Acceptable Racial Slurs In Journalism

I’ve had a lot of racist slurs thrown at me in my lifetime. Admittedly, one of the least vulgar was the term “redskin,” but it still hurt. Probably because it was accompanied by a headlock, a few solid punches to the face from a boy twice my size, and a ring of kids about my age (11 or 12 at the time) who seemed to think the term fit.

I am a member of the Kiowa Tribe of Oklahoma and I have heard everything from variations on the N-word, to “Indian flavored” slurs, and, of course, the occasional pantomime in which one cups their hand over their mouth and whoops a bit.

Yesterday, the Fronteras Desk published an article headlined:  “Redskins Game Gives American Indians Another Reason To Protest.” I asked for Fronteras Desk to reconsider using the R-word. The new headline reads:  “Washington vs. Dallas Game Stirs Up Mascot Controversy.”

There are two things you should know.

First, I have never cared about the mascot issue. Not because it’s not important, or because it’s trivial in any way, but because I have always felt there were more pressing concerns to worry about, which I cover in my journalism.

Second, I now serve on the board of directors for the Native American Journalists Association and, over the past month, have helped craft letters to outlets and a mascot resource page dealing with the issue. These public postings were created at the behest of our membership. They were also written with the intent of making a small, albeit important, impact on how media deals with Native Americans.

In light of this second fact, I was surprised to see the original Fronteras Desk headline, and, for the first time in my relationship to the R-word, felt vulnerable. My own organization did not recognize the level of institutional racism inherent in the use of the word despite one of its own employees being a member of the race that was being denigrated.

The controversy over mascots has been around my whole life. In the past, I have found myself annoyed at the number of Native journalists who took detours to chime in on the issue when there were so many important stories in Indian Country that needed to be covered. Yet considering how very few journalists cover Native affairs, and that a majority audience remain uneducated about Native issues, it’s important to remember that sports mascots are often America’s only engagement with Indian people. As such, the goofy, toothy grin of the Cleveland Indians mascot, Chief Wahoo, says a great deal about how American society views its original inhabitants, and doesn’t do much to improve race relations.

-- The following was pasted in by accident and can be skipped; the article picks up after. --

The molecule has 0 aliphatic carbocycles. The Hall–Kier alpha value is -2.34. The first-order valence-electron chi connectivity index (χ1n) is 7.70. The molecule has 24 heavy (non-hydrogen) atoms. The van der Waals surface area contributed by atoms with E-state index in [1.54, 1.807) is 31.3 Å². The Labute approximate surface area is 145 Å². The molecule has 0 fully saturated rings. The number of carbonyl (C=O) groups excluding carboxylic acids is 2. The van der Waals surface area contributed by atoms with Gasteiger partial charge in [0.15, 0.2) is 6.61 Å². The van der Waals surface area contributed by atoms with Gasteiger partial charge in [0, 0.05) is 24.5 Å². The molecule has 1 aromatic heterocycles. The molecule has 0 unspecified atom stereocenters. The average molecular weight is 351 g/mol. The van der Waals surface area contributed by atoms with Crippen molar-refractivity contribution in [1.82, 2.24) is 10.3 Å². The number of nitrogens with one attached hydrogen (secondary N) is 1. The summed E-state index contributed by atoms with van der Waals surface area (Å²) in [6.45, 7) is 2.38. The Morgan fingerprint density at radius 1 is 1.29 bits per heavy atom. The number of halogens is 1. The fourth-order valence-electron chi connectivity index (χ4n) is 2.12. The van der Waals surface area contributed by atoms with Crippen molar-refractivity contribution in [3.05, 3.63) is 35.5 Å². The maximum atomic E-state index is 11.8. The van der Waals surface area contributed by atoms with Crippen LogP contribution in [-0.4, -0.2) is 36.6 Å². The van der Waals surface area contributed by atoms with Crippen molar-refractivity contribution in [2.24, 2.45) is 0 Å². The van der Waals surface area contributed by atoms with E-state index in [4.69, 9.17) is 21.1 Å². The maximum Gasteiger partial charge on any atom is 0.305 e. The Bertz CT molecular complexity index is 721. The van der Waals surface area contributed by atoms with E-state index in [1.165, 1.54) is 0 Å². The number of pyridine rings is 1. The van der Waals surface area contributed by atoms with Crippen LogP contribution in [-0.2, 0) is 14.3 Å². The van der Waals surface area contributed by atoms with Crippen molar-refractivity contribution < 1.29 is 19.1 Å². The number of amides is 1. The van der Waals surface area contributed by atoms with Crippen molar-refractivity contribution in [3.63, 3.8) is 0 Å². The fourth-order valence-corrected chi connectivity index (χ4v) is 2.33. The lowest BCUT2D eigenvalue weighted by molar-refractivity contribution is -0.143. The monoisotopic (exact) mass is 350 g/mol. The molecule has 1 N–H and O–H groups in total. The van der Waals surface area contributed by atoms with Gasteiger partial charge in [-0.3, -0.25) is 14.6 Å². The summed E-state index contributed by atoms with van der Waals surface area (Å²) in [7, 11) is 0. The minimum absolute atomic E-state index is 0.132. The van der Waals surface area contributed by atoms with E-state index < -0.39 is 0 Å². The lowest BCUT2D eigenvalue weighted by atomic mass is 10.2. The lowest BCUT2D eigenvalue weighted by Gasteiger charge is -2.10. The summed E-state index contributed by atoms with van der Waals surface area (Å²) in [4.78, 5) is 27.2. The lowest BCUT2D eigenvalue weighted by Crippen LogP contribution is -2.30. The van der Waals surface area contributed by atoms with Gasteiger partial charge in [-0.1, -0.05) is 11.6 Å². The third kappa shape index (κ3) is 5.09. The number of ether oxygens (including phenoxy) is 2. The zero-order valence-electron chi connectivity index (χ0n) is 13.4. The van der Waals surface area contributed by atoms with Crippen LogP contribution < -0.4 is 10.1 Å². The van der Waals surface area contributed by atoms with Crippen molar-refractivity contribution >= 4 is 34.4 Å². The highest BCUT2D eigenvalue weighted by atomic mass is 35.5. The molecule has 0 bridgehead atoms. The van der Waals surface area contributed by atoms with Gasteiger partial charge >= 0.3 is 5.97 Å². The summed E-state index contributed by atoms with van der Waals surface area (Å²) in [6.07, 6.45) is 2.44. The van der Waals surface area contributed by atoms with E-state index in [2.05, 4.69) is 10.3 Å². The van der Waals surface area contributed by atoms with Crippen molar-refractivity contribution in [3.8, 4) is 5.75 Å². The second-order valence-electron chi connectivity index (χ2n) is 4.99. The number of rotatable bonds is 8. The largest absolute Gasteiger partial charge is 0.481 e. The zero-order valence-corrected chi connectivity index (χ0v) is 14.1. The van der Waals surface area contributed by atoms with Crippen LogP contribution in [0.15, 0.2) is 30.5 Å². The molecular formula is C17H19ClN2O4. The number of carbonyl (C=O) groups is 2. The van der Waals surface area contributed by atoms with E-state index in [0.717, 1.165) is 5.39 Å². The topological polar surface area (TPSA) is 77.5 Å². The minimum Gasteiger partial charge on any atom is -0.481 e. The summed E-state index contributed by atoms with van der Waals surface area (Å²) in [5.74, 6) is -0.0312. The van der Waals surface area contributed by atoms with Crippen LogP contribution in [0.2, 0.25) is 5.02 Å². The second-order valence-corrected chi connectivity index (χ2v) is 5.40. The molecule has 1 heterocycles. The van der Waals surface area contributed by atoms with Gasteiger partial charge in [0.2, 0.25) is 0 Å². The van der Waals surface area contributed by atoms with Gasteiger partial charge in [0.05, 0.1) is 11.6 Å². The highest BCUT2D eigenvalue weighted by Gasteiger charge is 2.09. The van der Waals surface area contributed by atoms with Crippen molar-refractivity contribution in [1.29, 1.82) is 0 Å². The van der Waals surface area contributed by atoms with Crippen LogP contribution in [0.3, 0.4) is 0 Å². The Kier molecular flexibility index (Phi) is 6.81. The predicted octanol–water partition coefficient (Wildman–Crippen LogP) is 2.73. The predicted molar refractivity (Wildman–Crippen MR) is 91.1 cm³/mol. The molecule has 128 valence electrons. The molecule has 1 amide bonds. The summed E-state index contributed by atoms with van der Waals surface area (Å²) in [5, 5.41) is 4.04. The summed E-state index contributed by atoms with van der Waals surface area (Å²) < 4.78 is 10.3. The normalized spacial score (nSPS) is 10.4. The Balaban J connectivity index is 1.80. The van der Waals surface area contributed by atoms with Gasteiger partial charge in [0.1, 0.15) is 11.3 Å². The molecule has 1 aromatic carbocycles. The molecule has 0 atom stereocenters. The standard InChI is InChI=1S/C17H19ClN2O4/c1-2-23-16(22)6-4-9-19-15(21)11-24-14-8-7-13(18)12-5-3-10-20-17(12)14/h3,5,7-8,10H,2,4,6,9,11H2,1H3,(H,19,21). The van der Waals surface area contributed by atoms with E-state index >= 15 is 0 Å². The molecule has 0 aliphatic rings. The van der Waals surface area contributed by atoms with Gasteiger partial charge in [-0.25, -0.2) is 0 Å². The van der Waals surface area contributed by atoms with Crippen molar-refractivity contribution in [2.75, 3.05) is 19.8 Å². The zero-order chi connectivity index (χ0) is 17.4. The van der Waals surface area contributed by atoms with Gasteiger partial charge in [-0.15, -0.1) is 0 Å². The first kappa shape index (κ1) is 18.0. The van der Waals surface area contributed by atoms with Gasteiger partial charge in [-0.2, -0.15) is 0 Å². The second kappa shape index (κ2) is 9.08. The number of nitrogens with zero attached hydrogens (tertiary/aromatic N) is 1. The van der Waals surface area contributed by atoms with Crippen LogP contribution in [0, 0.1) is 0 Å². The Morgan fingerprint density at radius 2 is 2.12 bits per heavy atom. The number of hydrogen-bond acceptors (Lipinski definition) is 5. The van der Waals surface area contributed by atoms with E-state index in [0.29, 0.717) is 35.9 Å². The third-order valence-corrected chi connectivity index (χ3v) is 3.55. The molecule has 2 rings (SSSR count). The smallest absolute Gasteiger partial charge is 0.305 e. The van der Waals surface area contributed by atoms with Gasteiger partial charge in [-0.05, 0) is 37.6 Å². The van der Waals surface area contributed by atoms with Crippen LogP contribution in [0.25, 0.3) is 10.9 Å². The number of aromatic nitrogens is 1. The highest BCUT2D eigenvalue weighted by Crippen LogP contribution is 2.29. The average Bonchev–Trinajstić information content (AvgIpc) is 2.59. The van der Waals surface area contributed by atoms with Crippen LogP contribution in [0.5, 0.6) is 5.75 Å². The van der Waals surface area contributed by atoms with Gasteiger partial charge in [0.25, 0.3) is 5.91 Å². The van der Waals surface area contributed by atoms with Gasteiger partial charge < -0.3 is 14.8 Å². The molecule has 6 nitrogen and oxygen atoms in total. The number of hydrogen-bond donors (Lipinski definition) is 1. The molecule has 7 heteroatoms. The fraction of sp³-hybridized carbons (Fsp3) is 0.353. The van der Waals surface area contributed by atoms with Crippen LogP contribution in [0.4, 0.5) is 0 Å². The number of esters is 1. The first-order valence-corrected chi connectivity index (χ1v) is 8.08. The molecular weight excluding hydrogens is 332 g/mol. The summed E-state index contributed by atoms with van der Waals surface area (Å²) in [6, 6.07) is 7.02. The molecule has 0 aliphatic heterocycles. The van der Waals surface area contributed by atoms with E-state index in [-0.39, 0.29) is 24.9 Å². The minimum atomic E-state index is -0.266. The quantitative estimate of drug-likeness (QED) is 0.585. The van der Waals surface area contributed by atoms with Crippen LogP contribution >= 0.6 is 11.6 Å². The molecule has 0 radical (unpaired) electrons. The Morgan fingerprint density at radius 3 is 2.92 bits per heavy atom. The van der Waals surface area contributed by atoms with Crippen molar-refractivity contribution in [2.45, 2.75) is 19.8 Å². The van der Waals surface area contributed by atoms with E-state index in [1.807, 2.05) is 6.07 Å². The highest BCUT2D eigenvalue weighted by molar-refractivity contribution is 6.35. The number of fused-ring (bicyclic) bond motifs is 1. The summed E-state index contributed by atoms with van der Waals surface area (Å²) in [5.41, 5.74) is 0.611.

With images like these, how can America truly see Indian Country as a real place with real people and real issues?

I’m reminded that in many ways the conversation surrounding the R-word could be likened to the debate about the N-word. One could argue the R-word isn’t as hurtful as it’s black counterpart, however, it seems that even when non-Native people are asked by Native people not to use it, they have no problem with defending the use of word, and even yelling  it to high heaven. This reaction is very different what happens with the N-word.  No one defends its use.
What’s more depressing is the group injured by the use of the word seems to have absolutely no voice or little credibility in the eyes of those who defend the use of the term.   It’s almost as if that group were not real people with real view points, feelings or opinions.

From a very young age, my mother has always told me to treat other people as you would like to be treated. It seems like a very quaint idea to be respectful to one another in a world where such attitudes are going out of style. However, it’s worth repeating: If what you say or do hurts someone else, you should imagine how you would feel if the same was done to you. If you don’t like how it feels, it’s probably best to stop doing it.

As Americans, we share a common space, yet come from different histories and understandings of that space. To tell one group of people that their experience is somehow less is to belittle those people and make them less than human. In the case of the R-word, two different relationships to the term produce two polar opposite sets of feelings and reactions. And the continued advocacy and defense of the term should be seen not only as cruel, but stridently colonial.

The bottom line is this: while owners and supporters of the Washington team continue to stand by the racist term, others don’t have to. Many reporters and outlets have adopted the stance to not use it in their stories or publications any more. As journalists, we are often worried about being seen as too politically correct, and adverse to injecting what appears to be opinion in our work, and rightfully so. However, no self-respecting journalism outlet would repeatedly publish the N-word or any other epithets directed at any other race in the country. It’s with this thought in mind that I advocate for media outlets to discontinue their use of the R-word.

Journalism’s dirty little secret is that reporters may be advocates. Most of us are driven by outrage at the many injustices we see in the world. We often have a desire to right wrongs and make a difference. In this case, there is a very simple option to make a difference and stand against racism: just stop using the word. Use “the Washington team” or “the Washington NFL team.” Take away the power that the word continues to hold by refusing to write it.

These days I’m a little bit bigger than I was at 11. I can take a lot more verbal and physical punishment. But that’s not a skill I want to pass on to my son or daughter. I have bigger lessons to teach. Defending oneself from racism shouldn’t be one of them.

Read the original here at the Fronteras Desk.

Tristan Ahtone

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